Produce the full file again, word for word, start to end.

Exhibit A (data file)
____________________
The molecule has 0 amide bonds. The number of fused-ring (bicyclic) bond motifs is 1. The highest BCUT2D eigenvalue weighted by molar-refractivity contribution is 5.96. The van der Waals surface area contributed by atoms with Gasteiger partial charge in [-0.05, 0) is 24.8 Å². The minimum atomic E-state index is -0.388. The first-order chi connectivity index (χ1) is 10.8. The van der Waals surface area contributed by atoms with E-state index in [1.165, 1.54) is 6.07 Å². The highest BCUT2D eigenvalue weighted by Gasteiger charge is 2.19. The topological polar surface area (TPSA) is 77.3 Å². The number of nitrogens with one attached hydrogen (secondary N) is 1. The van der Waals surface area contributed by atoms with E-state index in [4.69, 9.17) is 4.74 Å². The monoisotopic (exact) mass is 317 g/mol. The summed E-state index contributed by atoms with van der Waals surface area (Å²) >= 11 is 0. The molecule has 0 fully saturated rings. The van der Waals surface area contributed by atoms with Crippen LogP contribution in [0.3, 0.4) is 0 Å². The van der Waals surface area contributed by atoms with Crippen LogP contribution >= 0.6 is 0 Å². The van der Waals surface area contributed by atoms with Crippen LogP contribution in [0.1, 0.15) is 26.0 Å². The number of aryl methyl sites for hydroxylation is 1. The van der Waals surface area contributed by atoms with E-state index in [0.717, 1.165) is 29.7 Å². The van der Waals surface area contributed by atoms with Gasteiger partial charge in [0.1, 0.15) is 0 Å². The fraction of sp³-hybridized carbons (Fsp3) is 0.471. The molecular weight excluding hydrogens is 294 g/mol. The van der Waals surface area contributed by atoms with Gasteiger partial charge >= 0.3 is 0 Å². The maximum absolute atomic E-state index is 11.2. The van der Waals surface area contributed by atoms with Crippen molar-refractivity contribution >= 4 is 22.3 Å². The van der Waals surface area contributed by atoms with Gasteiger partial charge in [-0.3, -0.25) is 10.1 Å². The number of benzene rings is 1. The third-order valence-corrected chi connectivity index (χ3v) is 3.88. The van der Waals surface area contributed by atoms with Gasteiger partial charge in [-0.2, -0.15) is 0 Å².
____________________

The molecule has 0 amide bonds. The number of fused-ring (bicyclic) bond motifs is 1. The highest BCUT2D eigenvalue weighted by molar-refractivity contribution is 5.96. The van der Waals surface area contributed by atoms with Gasteiger partial charge in [-0.05, 0) is 24.8 Å². The minimum atomic E-state index is -0.388. The first-order chi connectivity index (χ1) is 10.8. The van der Waals surface area contributed by atoms with E-state index in [1.165, 1.54) is 6.07 Å². The highest BCUT2D eigenvalue weighted by Gasteiger charge is 2.19. The topological polar surface area (TPSA) is 77.3 Å². The number of nitrogens with one attached hydrogen (secondary N) is 1. The van der Waals surface area contributed by atoms with E-state index in [4.69, 9.17) is 4.74 Å². The monoisotopic (exact) mass is 317 g/mol. The summed E-state index contributed by atoms with van der Waals surface area (Å²) >= 11 is 0. The molecule has 0 fully saturated rings. The van der Waals surface area contributed by atoms with Crippen LogP contribution in [0.3, 0.4) is 0 Å². The van der Waals surface area contributed by atoms with Crippen LogP contribution >= 0.6 is 0 Å². The van der Waals surface area contributed by atoms with Crippen LogP contribution in [0.1, 0.15) is 26.0 Å². The number of aryl methyl sites for hydroxylation is 1. The van der Waals surface area contributed by atoms with E-state index in [0.717, 1.165) is 29.7 Å². The van der Waals surface area contributed by atoms with Gasteiger partial charge in [0.1, 0.15) is 0 Å². The fraction of sp³-hybridized carbons (Fsp3) is 0.471. The molecular weight excluding hydrogens is 294 g/mol. The van der Waals surface area contributed by atoms with Gasteiger partial charge >= 0.3 is 0 Å². The maximum absolute atomic E-state index is 11.2. The van der Waals surface area contributed by atoms with Crippen molar-refractivity contribution >= 4 is 22.3 Å². The van der Waals surface area contributed by atoms with Gasteiger partial charge in [-0.3, -0.25) is 10.1 Å². The number of benzene rings is 1. The third-order valence-corrected chi connectivity index (χ3v) is 3.88. The van der Waals surface area contributed by atoms with Gasteiger partial charge in [-0.2, -0.15) is 0 Å².